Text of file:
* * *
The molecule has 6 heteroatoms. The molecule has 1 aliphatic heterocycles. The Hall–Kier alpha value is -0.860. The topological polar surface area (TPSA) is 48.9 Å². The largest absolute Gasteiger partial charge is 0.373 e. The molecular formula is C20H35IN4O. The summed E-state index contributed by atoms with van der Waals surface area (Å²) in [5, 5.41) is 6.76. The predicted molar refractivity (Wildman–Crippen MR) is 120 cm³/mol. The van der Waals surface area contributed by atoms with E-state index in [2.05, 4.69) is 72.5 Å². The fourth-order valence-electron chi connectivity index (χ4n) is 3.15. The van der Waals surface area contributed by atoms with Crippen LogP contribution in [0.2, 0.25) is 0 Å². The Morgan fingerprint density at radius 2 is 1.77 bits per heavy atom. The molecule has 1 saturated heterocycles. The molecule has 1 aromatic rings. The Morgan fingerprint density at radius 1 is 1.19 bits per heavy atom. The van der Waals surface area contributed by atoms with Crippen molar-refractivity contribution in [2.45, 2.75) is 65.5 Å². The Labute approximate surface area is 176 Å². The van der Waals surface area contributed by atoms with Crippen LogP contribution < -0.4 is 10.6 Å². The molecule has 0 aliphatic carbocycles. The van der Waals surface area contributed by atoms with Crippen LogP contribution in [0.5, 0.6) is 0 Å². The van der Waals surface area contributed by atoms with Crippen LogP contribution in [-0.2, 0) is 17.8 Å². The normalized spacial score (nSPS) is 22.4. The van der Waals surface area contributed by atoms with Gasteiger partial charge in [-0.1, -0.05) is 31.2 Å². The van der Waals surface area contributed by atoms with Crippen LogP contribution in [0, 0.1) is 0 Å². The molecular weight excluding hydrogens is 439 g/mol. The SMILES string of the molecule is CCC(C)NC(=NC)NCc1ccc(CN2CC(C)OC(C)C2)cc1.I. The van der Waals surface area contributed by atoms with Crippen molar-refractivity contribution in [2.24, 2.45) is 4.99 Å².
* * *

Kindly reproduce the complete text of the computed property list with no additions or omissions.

The molecule has 6 heteroatoms. The molecule has 1 aliphatic heterocycles. The Hall–Kier alpha value is -0.860. The topological polar surface area (TPSA) is 48.9 Å². The largest absolute Gasteiger partial charge is 0.373 e. The molecular formula is C20H35IN4O. The summed E-state index contributed by atoms with van der Waals surface area (Å²) in [5, 5.41) is 6.76. The predicted molar refractivity (Wildman–Crippen MR) is 120 cm³/mol. The van der Waals surface area contributed by atoms with E-state index in [2.05, 4.69) is 72.5 Å². The fourth-order valence-electron chi connectivity index (χ4n) is 3.15. The van der Waals surface area contributed by atoms with Crippen LogP contribution in [0.2, 0.25) is 0 Å². The Morgan fingerprint density at radius 2 is 1.77 bits per heavy atom. The molecule has 1 saturated heterocycles. The molecule has 1 aromatic rings. The Morgan fingerprint density at radius 1 is 1.19 bits per heavy atom. The van der Waals surface area contributed by atoms with Crippen molar-refractivity contribution in [2.45, 2.75) is 65.5 Å². The Labute approximate surface area is 176 Å². The van der Waals surface area contributed by atoms with Crippen LogP contribution < -0.4 is 10.6 Å². The molecule has 0 aliphatic carbocycles. The van der Waals surface area contributed by atoms with Crippen LogP contribution in [0.5, 0.6) is 0 Å². The van der Waals surface area contributed by atoms with Crippen LogP contribution in [-0.2, 0) is 17.8 Å². The normalized spacial score (nSPS) is 22.4. The van der Waals surface area contributed by atoms with Gasteiger partial charge in [-0.1, -0.05) is 31.2 Å². The van der Waals surface area contributed by atoms with Crippen LogP contribution in [0, 0.1) is 0 Å². The molecular weight excluding hydrogens is 439 g/mol. The SMILES string of the molecule is CCC(C)NC(=NC)NCc1ccc(CN2CC(C)OC(C)C2)cc1.I. The van der Waals surface area contributed by atoms with Crippen molar-refractivity contribution in [2.24, 2.45) is 4.99 Å².